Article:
R360. That must have been a very interesting communication between the two of you.
Kris. Yes.That is what I meant about things that were scary to me. I have never written that way, coming from the music first , the vibe, like this is kind of song we want to write. It was a cool little dance we entered into.  I really enjoyed it once I got over being terrified. I learned to let go, a huge lesson I will probably be working on my whole life, but it was good..

R360. You went to the University of California at Santa Barbara like I did.  Had you started your acting and singing career while you were in college?
Kris. Yes. That was one of the reasons I went there – it was close to LA and  could drive back and forth for auditions between classes. I actually worked on films and commercials while I was at UCSB.

R360. Speaking of acting, you have been in three films, Sister Mary's Angel in 2011), Liquid  and Visible Scars in 2012. You released The Left Atrium in 2013. Was the album going on in your head while you were acting?
Kris. Oh yes. I was writing those songs for years.  Some of those were written while I making films. It is sort of constant.  I find that it flows out me when I am doing something creative. The more I am doing something creative, the more creative things come out. I am sure that I was writing music while I was waiting to go on the set.

R360. Have you moved from acting to music or do you still have the itch to get back in front of the camera?
Kris. I do. I have focused on music for the past couple of years, but I have done some acting. I was with my twin sister in a Bud Light Commercial with Arnold Schwarzenegger. I was in another commercial where I got to play 6 different character. Let me brag about my twin sister here. She is going to be in the Magnificent 7 with Denzel Washington that will be coming out around Christmas.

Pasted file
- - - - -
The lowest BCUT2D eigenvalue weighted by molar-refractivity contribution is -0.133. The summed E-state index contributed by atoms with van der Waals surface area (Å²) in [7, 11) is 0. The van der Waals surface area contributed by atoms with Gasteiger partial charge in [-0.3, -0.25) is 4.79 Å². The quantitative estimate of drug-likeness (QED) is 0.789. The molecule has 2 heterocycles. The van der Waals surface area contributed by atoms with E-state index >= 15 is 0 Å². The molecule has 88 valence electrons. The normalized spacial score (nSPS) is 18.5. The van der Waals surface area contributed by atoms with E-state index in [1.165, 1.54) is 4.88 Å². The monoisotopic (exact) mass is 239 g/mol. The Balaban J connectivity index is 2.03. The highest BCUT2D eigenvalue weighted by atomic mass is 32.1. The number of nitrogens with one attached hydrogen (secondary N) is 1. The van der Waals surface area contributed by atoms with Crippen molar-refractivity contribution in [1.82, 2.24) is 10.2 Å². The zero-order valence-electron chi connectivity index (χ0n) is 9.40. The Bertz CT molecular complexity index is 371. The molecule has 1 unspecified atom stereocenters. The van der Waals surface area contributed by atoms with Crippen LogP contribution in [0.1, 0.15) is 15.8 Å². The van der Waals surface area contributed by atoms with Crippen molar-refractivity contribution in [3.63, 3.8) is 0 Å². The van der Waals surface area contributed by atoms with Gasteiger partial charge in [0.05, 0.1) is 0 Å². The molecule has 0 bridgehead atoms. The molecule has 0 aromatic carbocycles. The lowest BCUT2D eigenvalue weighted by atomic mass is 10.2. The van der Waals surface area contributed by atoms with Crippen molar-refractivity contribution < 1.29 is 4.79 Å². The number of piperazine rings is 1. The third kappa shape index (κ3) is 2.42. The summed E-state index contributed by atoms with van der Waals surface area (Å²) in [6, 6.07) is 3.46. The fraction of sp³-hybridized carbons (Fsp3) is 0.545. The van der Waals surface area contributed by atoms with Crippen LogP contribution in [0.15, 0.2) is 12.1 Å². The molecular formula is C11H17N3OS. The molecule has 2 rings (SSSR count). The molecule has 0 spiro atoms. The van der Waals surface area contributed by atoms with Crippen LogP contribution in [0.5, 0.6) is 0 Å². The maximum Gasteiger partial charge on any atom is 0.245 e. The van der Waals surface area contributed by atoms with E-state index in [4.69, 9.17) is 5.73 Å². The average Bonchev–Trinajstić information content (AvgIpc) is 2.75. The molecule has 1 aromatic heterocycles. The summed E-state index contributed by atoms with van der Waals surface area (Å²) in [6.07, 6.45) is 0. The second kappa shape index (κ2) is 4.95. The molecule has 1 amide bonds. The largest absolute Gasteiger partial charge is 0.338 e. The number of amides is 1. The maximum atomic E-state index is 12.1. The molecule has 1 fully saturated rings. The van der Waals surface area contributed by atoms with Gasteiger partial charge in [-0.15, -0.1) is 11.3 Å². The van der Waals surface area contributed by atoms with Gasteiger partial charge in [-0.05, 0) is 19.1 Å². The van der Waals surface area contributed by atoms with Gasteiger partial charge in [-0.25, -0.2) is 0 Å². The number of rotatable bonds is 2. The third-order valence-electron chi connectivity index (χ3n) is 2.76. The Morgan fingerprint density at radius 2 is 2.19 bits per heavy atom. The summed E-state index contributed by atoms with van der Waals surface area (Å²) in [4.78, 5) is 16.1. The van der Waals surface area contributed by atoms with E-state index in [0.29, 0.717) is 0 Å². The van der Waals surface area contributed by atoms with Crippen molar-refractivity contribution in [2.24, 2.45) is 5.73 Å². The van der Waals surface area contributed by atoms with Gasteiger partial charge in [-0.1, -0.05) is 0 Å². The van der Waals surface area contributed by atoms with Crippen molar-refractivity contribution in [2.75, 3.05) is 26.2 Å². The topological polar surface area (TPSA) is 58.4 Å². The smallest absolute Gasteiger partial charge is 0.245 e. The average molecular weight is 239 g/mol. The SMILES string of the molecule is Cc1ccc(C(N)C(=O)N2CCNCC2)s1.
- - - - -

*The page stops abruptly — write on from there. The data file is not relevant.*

R360. Your song “Rust”;  I love the concept of rust in love. And I love the lines, I will keep myself intact and you can keep your pride, and then later so I waded in the water hoping you might throw me a line/all I got was soaking wet.  Did you write that in a rainstorm, or were you scraping the rust off of a relationship?
Kris. That is really an awesome way to put it. I used to date a musician and it is about that relationship. Most of the lyrics are in direct reference to the lyrics he wrote about me. Then he put out an album that references the lyrics in this song. I won’t say who and throw him under the bus...

R360. You are part of a fundraising drive to raise money for child soldiers.
Kris. It is called Project AK-47 by the Live Music Cares organization which goes into countries and rescues child soldiers and victims of sex trafficking and  helps them set up schools and safe houses.  So they not only rescue trafficked children, they build the foundations to stop the practice. It just stuck out to me – I hear a lot about it and how awful it is and I liked the preventative aspect.

Patrick. You were also part of the Extreme Tour for At-Risk Youth. How did that happen?
Kris. They contacted me and said they liked my music and thought I would fit in with the tour. I toured in California.  We would play in state  parks and schools and we got to meet these youth who were so amazing. Many were in communities with no arts or music funding that they were hungry for it…it made me realize the benefit that  music can have.

R360. And we will also see you raising money for a children’s hospital next week in LA?
Kris. Yes, on May 22 I will playing at the Love For Life Foundation benefit for Children’s Hospital of LA. On the day before that, I will be doing a fundraiser for the HARA Motion Picture Conservatory to raise money for at-risk youth music and film programs and they will make a feature film produced by children under 18.





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LA. Correspondent
Patrick O'Heffernan
@Music FridayLive!